Working Principles of Intel 8086 Microprocessor
Execution of instructions can be used to explain the working principles of the microprocessor. This is given below,
- The BIU outputs the contents of the instruction pointer register (IP) onto the address bus, causing the selected byte or word to be read into the BIU.
- Register IP is incremented by 1 to prepare for the next instruction fetch.
- Once inside the BIU, the instruction is passed to the queue.
- Assuming that the queue is initially empty, the EU immediately draws this instruction from the queue and begins execution.
- While the EU is executing this instruction, the BIU proceeds to fetch a new instruction. Depending on the execution time of the first instruction, the BIU may fill the queue with several new instructions before the EU is ready to draw its next instruction.
The BIU is programmed to fetch a new instruction whenever the queue has room for two additional bytes. There are three conditions that will cause the EU to enter a “wait” mode or BIU to suspend fetching.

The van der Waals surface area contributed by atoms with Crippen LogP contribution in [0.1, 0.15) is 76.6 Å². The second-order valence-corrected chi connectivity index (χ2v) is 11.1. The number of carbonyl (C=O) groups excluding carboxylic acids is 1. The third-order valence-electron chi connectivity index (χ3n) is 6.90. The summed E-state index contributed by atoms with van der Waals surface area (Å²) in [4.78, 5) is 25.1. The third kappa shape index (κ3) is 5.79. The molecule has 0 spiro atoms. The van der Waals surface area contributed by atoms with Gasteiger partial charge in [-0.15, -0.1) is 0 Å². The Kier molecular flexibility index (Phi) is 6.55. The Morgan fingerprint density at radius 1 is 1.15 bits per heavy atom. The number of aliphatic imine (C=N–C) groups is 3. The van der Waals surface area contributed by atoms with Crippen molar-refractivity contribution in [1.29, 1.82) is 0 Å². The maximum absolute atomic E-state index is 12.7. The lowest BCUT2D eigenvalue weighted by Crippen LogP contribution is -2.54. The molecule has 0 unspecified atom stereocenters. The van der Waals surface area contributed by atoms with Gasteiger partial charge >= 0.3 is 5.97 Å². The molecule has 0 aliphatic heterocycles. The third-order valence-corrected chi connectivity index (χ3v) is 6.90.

- The first one occurs when the instruction requires access to a memory location. Here the BIU must suspend fetching instructions and output the address of this memory location. Then the EU will resume execution.
- The second will occur when the instruction to be executed is a “jump” instruction. In this case control is to be transferred to a new non-sequential address.
- The third one will occur during the execution of an instruction that is slow to execute.For example, the instruction AAM (ASCII Adjust for Multiplication) requires 83 clock cycles to complete. At four cycles per instruction fetch, the queue will be completely filled during the execution of this single instruction.